Sources: Australian Bureau of Statistics; Bureau of Economic Analysis

Some changes in consumer behaviour are likely to extend beyond the current pandemic. For example, the current trend towards working from home and conducting virtual meetings will have implications for the pattern of demand for agricultural commodities over the longer term. This will especially affect inputs for away-from-home meals in office precincts and for the catering sector that services business travel. The increased use of online ordering platforms will affect how food products are delivered along the supply chain to consumers.

In China, growth in consumer expenditure on most categories was down in 2020 despite positive growth in GDP in the second and third quarters of 2020. Food retail expenditure was 11% higher in the first 3 quarters of 2020 compared with the first 3 quarters in the previous year – most of this growth occurred in urban areas. In comparison, food expenditure at catering services was 24% lower, which will continue to be detrimental to the demand for higher-value foods products.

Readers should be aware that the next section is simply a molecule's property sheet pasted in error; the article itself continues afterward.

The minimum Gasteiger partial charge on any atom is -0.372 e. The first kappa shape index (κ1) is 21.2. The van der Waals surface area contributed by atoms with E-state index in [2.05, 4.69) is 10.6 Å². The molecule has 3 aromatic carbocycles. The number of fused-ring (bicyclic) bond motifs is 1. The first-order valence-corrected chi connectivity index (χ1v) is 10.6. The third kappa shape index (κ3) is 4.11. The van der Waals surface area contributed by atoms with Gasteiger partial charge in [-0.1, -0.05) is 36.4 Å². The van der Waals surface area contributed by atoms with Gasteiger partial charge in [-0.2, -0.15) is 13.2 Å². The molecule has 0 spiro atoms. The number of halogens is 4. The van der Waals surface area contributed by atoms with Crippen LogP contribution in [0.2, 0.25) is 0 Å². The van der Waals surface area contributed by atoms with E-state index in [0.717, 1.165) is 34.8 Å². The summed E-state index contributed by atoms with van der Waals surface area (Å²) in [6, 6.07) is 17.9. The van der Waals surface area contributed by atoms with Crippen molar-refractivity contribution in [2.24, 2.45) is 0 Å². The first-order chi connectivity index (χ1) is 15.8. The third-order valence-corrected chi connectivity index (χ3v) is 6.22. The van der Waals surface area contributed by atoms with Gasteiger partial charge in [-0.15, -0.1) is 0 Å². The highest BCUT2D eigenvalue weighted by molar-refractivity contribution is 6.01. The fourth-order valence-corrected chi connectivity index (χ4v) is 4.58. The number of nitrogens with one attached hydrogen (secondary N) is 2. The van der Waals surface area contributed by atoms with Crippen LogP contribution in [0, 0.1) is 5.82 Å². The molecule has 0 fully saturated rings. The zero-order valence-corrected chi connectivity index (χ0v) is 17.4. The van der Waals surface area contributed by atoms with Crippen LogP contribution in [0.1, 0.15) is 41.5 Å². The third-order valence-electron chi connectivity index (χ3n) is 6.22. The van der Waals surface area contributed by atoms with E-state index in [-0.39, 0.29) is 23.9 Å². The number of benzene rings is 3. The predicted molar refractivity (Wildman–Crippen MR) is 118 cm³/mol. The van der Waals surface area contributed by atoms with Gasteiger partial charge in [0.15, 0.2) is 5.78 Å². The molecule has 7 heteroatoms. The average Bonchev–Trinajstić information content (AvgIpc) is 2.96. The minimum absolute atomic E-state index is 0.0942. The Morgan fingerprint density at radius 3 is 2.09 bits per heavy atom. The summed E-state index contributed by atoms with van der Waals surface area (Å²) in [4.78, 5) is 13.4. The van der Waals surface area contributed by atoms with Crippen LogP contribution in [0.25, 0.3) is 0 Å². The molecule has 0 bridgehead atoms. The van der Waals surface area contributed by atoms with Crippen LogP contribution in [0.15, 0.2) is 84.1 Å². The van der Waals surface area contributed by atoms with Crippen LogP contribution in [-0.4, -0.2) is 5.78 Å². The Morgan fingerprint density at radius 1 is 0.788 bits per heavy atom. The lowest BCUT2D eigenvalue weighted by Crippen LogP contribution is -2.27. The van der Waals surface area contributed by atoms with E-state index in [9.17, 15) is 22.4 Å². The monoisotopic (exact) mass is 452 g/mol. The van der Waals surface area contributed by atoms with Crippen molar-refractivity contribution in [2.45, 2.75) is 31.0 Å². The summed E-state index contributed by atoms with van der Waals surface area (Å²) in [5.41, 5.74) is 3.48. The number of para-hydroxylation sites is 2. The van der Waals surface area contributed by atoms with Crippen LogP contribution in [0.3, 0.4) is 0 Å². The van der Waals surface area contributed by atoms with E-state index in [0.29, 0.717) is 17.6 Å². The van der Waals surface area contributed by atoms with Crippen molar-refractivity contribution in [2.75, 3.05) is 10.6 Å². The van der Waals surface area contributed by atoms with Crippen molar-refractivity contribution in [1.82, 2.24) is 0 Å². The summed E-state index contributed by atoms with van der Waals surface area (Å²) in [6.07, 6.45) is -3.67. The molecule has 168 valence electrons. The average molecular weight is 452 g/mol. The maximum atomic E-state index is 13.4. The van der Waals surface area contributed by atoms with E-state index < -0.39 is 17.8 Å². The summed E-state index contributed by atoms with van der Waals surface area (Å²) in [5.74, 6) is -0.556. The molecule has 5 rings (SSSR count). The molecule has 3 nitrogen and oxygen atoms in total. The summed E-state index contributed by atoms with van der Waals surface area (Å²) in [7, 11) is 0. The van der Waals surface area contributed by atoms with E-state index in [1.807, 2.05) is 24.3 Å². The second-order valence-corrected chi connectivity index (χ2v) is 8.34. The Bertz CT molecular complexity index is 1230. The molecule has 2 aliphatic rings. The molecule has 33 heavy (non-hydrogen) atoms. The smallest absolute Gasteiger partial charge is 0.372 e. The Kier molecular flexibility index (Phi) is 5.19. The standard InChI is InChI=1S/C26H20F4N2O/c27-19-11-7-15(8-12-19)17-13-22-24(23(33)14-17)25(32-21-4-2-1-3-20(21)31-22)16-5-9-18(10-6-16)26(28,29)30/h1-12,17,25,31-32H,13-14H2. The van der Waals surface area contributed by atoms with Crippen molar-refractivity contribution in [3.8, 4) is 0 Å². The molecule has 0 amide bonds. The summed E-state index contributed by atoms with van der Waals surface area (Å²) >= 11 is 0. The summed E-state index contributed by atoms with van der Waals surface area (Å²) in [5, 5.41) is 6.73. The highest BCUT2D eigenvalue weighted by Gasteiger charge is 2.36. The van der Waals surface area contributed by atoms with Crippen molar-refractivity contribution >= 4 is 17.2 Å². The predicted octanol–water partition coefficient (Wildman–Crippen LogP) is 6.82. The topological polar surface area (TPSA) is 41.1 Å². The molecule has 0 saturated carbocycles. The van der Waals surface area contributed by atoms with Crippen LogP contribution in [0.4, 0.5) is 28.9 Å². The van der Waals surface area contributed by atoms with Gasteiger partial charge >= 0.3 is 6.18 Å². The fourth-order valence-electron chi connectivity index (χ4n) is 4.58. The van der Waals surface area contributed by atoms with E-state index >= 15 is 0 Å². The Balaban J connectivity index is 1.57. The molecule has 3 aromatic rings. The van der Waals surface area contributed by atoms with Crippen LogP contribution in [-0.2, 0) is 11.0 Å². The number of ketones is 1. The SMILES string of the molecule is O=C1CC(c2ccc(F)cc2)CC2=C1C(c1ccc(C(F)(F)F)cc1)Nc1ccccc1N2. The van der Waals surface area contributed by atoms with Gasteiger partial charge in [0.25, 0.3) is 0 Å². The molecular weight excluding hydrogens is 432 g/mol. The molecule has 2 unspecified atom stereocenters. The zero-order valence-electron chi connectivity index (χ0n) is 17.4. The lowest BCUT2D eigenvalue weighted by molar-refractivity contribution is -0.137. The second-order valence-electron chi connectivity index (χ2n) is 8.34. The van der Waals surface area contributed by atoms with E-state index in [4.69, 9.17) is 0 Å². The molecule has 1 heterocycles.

Annual growth in consumer expenditure over first 3 quarters of 2020, China, by category
Most categories of expenditure in China declined in the first 3 quarters of 2020, with the exception of food, tobacco and liquor and residence expenditure, which rose.
Note: Growth compared to same period in previous year.
Source: National Bureau of Statistics, China

In Japan, expenditure on food and beverages was steady, but expenditure on machinery and equipment, such as electronic goods, and medicine and toiletries rose. Retail sales in the third quarter of 2020 were at a similar level to the third quarter of 2019. However, the pattern of consumption expenditure was quite different – expenditure on fabrics, apparel and accessories, motor vehicles, general merchandise and fuel was significantly reduced.

Annual growth in consumer expenditure, Japan, 3rd quarter 2020, by category